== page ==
A Gold Star, two sensational comeback stories, maiden titles, surprise exits and a week of near-perfect weather.
That’s the somewhat abbreviated version of the 2019 Summerset National Championship Singles and Pairs as they played out over 18 greens throughout Auckland from January 2 to January 8.
Hosted at tournament HQ, Carlton Cornwall, the finals action delivered heartstopping moments, thrilling encounters and drama aplenty for the rinkside crowds and global social media followers picking up the livestreaming on the Bowls NZ Facebook page.
Despite some early casualties in earlier post-section rounds, including the absence of two-time finalists Dale Rayner and Ashleigh Jeffcoat in the Women’s Pairs qualifiers, the first shock of the tournament saw the incomprehensible recovery from Hillcrest’s Tony Fabling, staring down the barrel of a 15-1 deficit opposite reigning champion and current world singles champion Shannon McIlroy in the Men’s Singles semi-final.
Though Fabling, a former A Grade squash representative, produced the performance of his life to not only overturn the deficit, but run out 21-20 victor with his final bowl pulling the jack away from McIlroy’s and leaving behind a yarn that will be heard in club rooms around the country for quite some time.
Meanwhile, Fabling’s fellow Waikato representative Debbie White, also wrote her name into the history folklore, digging deep to score 10 unanswered shots opposite 2017 champion and former Commonwealth Games bronze medalist Selina Goddard, overturning a 20-11 deficit to storm home 21-20 and lift the silverware.
The Men’s Final was a little less dramatic, with Fabling unable to consistently pick the rink and keep pace with the rampant form of 21-year-old Taylor Horn – Horn, playing out of the Mangere Club and continually impressing throughout the championship, rounding out the win and claiming his maiden national title in emphatic circumstances, 21-15.
In other results, long serving Blackjack Val Smith was in no mood to fall at the final hurdle, skipping star lead Lisa Prideaux to the Women’s Pairs title and securing her Gold Star. The Gold Star reflects her three titles in the Women’s Pairs and two titles in the Women’s Fours.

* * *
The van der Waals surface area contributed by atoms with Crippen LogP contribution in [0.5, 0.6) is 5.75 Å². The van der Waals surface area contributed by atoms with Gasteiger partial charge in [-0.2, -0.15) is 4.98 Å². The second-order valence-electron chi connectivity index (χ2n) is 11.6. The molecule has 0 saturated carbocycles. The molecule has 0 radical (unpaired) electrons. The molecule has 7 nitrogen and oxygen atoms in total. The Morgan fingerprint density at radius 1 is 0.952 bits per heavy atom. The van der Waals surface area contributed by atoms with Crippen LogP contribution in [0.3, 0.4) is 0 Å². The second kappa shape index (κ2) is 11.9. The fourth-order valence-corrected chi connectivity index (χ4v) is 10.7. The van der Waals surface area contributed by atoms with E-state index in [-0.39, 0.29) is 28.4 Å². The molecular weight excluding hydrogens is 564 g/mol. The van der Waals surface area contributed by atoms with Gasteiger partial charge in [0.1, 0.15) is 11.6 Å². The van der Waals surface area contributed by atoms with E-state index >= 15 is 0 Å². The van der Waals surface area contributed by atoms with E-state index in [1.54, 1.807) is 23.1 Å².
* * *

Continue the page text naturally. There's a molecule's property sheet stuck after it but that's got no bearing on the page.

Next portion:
But it was by no means plain sailing for the Merrylands-based international.
Up against the vastly experienced pairing of Reen Stratford and Linda Ralph, Smith and Prideaux’s buffer of 8-0 soon began to disappear, with Stratford and Ralph finding their form and taking the lead 17-14, seemingly looking to deny Smith of the win.
However, Prideaux, who has recently shifted from New South Wales to Waiheke Island, regained her concentration and alongside Smith managed to draw scores level with one end left to play.
The final end was left in no doubt, with Prideaux nailing her first attempt and Smith providing the deft touch to see out the win, with Stratford’s two runners missing narrowly to gift Smith and Prideaux the spoils.
Across rinks, the well-performed Mangere pairing, with 23 Auckland titles between them, Chris Lowe and Jordan King proved in exceptional form throughout the championship and looked the goods heading into the Grand Finale.
Though, standing in their way, two-time semi-finalists Karl Garrett and Colin Gawith – the Thames Valley pairing responsible for ending the three-peat run of dual world champion Gary Lawson and lead Jamie Hill – equally proving to be in commanding form.
King, a former Kiwi representative at the prestigious Hong Kong International Classic, delivered time and time again as he laid the foundation for Lowe to build on, and despite Garrett’s forcing efforts keeping them in the game – King and Lowe edged home, with Lowe drawing two shots to secure the title by a solitary point.
The win also marked the first national title for King and Lowe.
Intriguingly, the aptly dubbed “young brigade” made up of Sheldon Bagrie-Howley, Seamus Curtin, Caleb Hope, Ashleigh Jeffcoat, Nicole Toomey, Bradley Down, Finbar McGuigan and Jesse Russell, who all performed superbly at the last Nationals in Dunedin, failed to fire at the business end of this competition – with local knowledge seemingly proving too much to overcome as they took early exits in post-section to well-performed Aucklanders – albeit Bagrie-Howley beaten by former international Richard Girvan.
Though, with other high profile results elsewhere and an abundance of talent to draw on, the national selection panel will be feeling positive about the sport’s future, with a 21-year-old crowned the best in the country and a 24-year-old near missing for a second singles title in three years.
Other past winners and seasoned campaigners Petar Sain, Rob Ashton, Maurice Symes, Tony Grantham, Sue Wightman, Ann Muir and Dean Elgar, all performed well, bowing out in the later stages of post-section, despite showing a high level of consistency throughout.
As the curtain closes on the 2019 first installment and the champions now crowned in the Singles and Pairs, all attention will switch to the Summerset National Fours to be held in Wellington from March 1, where it is expected some star-studded line-ups will be present to show their wares at the Naenae complex.